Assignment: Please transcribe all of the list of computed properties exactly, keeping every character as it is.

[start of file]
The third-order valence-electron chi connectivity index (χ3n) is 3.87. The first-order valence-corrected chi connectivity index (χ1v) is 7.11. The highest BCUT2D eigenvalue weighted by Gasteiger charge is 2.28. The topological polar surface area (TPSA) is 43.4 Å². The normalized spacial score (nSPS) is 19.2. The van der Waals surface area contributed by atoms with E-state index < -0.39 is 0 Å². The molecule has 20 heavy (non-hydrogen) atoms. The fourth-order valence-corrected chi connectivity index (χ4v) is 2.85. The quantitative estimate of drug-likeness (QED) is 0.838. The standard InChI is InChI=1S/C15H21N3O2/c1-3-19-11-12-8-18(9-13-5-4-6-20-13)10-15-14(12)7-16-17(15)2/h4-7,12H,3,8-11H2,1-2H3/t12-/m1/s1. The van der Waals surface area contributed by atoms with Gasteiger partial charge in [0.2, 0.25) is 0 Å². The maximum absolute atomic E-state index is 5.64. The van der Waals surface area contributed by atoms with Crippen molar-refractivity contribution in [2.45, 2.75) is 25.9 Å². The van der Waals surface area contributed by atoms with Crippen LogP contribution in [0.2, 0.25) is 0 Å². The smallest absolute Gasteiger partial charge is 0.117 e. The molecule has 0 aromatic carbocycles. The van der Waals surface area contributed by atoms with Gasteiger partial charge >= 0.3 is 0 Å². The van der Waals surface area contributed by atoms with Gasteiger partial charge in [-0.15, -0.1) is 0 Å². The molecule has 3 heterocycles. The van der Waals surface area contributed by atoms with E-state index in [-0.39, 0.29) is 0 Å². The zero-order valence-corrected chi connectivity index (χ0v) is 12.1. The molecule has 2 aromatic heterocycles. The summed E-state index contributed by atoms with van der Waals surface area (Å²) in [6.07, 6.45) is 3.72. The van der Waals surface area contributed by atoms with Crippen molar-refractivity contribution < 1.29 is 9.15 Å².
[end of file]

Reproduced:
The third-order valence-electron chi connectivity index (χ3n) is 3.87. The first-order valence-corrected chi connectivity index (χ1v) is 7.11. The highest BCUT2D eigenvalue weighted by Gasteiger charge is 2.28. The topological polar surface area (TPSA) is 43.4 Å². The normalized spacial score (nSPS) is 19.2. The van der Waals surface area contributed by atoms with E-state index < -0.39 is 0 Å². The molecule has 20 heavy (non-hydrogen) atoms. The fourth-order valence-corrected chi connectivity index (χ4v) is 2.85. The quantitative estimate of drug-likeness (QED) is 0.838. The standard InChI is InChI=1S/C15H21N3O2/c1-3-19-11-12-8-18(9-13-5-4-6-20-13)10-15-14(12)7-16-17(15)2/h4-7,12H,3,8-11H2,1-2H3/t12-/m1/s1. The van der Waals surface area contributed by atoms with Gasteiger partial charge in [0.2, 0.25) is 0 Å². The maximum absolute atomic E-state index is 5.64. The van der Waals surface area contributed by atoms with Crippen molar-refractivity contribution in [2.45, 2.75) is 25.9 Å². The van der Waals surface area contributed by atoms with Crippen LogP contribution in [0.2, 0.25) is 0 Å². The smallest absolute Gasteiger partial charge is 0.117 e. The molecule has 0 aromatic carbocycles. The van der Waals surface area contributed by atoms with Gasteiger partial charge >= 0.3 is 0 Å². The van der Waals surface area contributed by atoms with Gasteiger partial charge in [-0.15, -0.1) is 0 Å². The molecule has 3 heterocycles. The van der Waals surface area contributed by atoms with E-state index in [-0.39, 0.29) is 0 Å². The zero-order valence-corrected chi connectivity index (χ0v) is 12.1. The molecule has 2 aromatic heterocycles. The summed E-state index contributed by atoms with van der Waals surface area (Å²) in [6.07, 6.45) is 3.72. The van der Waals surface area contributed by atoms with Crippen molar-refractivity contribution < 1.29 is 9.15 Å².